In this specialty, public health professionals look deeply at the impact of society, culture, and human behavior on the effectiveness of health programs and the overall health of populations. Your work may focus on preventable diseases or substance abuse and might involve analyzing risk factors or designing campaigns that promote healthy behaviors. Two possible careers in this specialty are health educator (where you’ll make between $63,573 and $68,159 per year) or health program manager (which pays close to $83,663 per year).

Disaster management

Most people don’t consider disaster management in the context of public health, but natural and man-made disasters can have a huge impact on the health of a community or population. Choosing a concentration in this specialty area can prepare you for a career as an emergency management director. In this role, according to the US Bureau of Labor Statistics (BLS), you can make about $76,250 per year working for state or local government agencies—or much more in the private sector.

Health policy

People who work in this specialty area have an in-depth understanding of how legislation can affect public health. They work for government agencies or healthcare companies to craft and implement—or lobby for—effective public health policies. This often requires significant research because policy advisors need to be able to present information in support of the policies they promote. The average salary of health policy managers is about $75,000 per year.

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“I’m Interested in Public Health!”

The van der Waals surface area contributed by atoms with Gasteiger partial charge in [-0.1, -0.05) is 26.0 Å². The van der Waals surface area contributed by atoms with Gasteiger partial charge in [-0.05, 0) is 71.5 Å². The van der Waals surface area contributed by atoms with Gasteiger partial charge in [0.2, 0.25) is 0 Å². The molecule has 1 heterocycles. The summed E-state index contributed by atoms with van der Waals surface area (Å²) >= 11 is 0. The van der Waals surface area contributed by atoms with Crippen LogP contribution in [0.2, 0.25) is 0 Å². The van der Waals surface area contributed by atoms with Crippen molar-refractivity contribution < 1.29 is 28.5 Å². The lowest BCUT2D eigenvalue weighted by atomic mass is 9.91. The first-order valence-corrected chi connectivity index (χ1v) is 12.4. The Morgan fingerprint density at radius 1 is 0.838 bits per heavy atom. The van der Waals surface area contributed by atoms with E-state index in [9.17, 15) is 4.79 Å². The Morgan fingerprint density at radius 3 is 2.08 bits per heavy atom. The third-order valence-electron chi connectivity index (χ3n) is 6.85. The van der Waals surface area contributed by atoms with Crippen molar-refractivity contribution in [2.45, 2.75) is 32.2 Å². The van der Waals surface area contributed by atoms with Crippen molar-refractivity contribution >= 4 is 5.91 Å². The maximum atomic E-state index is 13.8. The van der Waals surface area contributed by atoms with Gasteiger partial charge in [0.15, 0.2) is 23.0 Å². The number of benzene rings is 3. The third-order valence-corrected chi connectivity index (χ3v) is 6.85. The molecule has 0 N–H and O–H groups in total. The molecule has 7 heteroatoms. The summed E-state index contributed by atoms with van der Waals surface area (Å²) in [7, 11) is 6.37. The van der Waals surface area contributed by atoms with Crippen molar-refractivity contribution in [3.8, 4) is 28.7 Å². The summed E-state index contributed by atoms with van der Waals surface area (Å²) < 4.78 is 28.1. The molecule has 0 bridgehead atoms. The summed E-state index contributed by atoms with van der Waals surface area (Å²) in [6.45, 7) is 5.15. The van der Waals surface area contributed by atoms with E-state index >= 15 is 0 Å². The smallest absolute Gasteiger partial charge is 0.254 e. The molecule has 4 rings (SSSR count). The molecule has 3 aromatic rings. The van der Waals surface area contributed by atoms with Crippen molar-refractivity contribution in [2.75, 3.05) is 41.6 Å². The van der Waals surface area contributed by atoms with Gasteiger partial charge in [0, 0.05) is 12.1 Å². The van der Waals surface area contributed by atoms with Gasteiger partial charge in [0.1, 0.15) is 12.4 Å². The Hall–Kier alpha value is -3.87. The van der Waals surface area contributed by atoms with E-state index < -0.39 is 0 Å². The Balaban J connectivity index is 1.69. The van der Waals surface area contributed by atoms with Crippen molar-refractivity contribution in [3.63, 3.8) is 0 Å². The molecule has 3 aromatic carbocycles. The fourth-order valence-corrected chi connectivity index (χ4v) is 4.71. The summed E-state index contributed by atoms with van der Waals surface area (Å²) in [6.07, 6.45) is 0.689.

The Center for Disease Control and Prevention (CDC) indicates that there are more than 170 public health job categories, and a Master of Public Health prepares students for employment in all of them. This degree can open doors to excellent career opportunities in the private and public sectors. (source)

An MPH in Epidemiology, Biostatistics, Health Services Administration, or Health Policy and Management will provide a much more marketable set of skills and help you qualify for some of the highest-paying public health jobs. One of the best things you can do to maximize your earning potential after graduating with an MPH is to enroll in a program that has strong post-graduation job placement rates and high alumni salaries. If you don’t see either of these metrics on a school’s website, reach out to the admissions office directly to ask for more information. (source)

University and Program Name Learn More

Prerequisites for a Master of Public Health

The academic and career prerequisites for a Master of Public Health vary widely by school.

For instance, Boston University encourages applicants from all bachelor’s degree programs to apply to the Master of Public Health program and requires no work experience. The university does state that students accepted into the program should “display a solid mix of quantitative, verbal, and reasoning skills” and that previous experience in public health (whether employment, an internship, or research) is given weight in the review process.

Students applying to the graduate program at the University of Pittsburgh must demonstrate “substantial knowledge in a discipline relevant to public health,” which can come from work experience, academic studies, or life experience. Applicants also need at least six college credits in behavioral and social sciences and must be prepared to take the Pitt Public Health school’s Principles of Statistical Reasoning class.